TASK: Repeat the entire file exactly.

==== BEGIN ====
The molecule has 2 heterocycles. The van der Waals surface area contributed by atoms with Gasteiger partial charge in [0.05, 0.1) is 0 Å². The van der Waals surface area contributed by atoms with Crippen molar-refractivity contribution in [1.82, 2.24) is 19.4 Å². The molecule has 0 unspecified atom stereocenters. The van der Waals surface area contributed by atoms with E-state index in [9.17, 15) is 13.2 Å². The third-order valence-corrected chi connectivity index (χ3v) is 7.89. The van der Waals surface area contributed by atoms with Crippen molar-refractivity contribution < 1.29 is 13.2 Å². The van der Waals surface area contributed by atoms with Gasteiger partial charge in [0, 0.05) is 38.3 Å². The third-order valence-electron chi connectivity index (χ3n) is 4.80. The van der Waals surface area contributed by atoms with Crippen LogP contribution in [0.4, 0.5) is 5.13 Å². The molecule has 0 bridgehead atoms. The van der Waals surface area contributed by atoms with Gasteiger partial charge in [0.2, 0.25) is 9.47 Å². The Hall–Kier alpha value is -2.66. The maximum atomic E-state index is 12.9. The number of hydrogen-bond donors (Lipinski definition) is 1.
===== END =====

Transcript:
The molecule has 2 heterocycles. The van der Waals surface area contributed by atoms with Gasteiger partial charge in [0.05, 0.1) is 0 Å². The van der Waals surface area contributed by atoms with Crippen molar-refractivity contribution in [1.82, 2.24) is 19.4 Å². The molecule has 0 unspecified atom stereocenters. The van der Waals surface area contributed by atoms with E-state index in [9.17, 15) is 13.2 Å². The third-order valence-corrected chi connectivity index (χ3v) is 7.89. The van der Waals surface area contributed by atoms with Crippen molar-refractivity contribution < 1.29 is 13.2 Å². The van der Waals surface area contributed by atoms with Gasteiger partial charge in [0, 0.05) is 38.3 Å². The third-order valence-electron chi connectivity index (χ3n) is 4.80. The van der Waals surface area contributed by atoms with Crippen LogP contribution in [0.4, 0.5) is 5.13 Å². The molecule has 0 bridgehead atoms. The van der Waals surface area contributed by atoms with Gasteiger partial charge in [0.2, 0.25) is 9.47 Å². The Hall–Kier alpha value is -2.66. The maximum atomic E-state index is 12.9. The number of hydrogen-bond donors (Lipinski definition) is 1.